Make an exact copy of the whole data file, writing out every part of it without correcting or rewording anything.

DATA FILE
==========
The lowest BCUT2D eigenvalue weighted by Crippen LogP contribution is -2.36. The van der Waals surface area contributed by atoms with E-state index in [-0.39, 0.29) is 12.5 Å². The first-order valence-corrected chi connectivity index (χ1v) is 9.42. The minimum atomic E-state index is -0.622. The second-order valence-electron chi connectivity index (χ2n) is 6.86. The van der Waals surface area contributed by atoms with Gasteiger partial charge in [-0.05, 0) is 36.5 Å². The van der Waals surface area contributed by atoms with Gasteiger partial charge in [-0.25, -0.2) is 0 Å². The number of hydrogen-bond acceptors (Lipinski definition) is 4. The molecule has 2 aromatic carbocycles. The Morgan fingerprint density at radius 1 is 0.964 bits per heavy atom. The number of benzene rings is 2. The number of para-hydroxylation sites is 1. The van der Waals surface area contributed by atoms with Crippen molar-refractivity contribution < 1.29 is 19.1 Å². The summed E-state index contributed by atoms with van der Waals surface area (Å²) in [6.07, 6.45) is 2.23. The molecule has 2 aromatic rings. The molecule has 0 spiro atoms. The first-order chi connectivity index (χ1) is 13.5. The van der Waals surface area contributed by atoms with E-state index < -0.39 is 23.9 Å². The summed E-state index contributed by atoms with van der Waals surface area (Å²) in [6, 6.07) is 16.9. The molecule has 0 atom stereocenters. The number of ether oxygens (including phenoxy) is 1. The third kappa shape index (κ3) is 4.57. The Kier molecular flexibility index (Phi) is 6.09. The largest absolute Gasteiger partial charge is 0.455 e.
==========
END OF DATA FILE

The lowest BCUT2D eigenvalue weighted by Crippen LogP contribution is -2.36. The van der Waals surface area contributed by atoms with E-state index in [-0.39, 0.29) is 12.5 Å². The first-order valence-corrected chi connectivity index (χ1v) is 9.42. The minimum atomic E-state index is -0.622. The second-order valence-electron chi connectivity index (χ2n) is 6.86. The van der Waals surface area contributed by atoms with Gasteiger partial charge in [-0.05, 0) is 36.5 Å². The van der Waals surface area contributed by atoms with Gasteiger partial charge in [-0.25, -0.2) is 0 Å². The number of hydrogen-bond acceptors (Lipinski definition) is 4. The molecule has 2 aromatic carbocycles. The Morgan fingerprint density at radius 1 is 0.964 bits per heavy atom. The number of benzene rings is 2. The number of para-hydroxylation sites is 1. The van der Waals surface area contributed by atoms with Crippen molar-refractivity contribution < 1.29 is 19.1 Å². The summed E-state index contributed by atoms with van der Waals surface area (Å²) in [6.07, 6.45) is 2.23. The molecule has 2 aromatic rings. The molecule has 0 spiro atoms. The first-order chi connectivity index (χ1) is 13.5. The van der Waals surface area contributed by atoms with E-state index < -0.39 is 23.9 Å². The summed E-state index contributed by atoms with van der Waals surface area (Å²) in [6, 6.07) is 16.9. The molecule has 0 atom stereocenters. The number of ether oxygens (including phenoxy) is 1. The third kappa shape index (κ3) is 4.57. The Kier molecular flexibility index (Phi) is 6.09. The largest absolute Gasteiger partial charge is 0.455 e.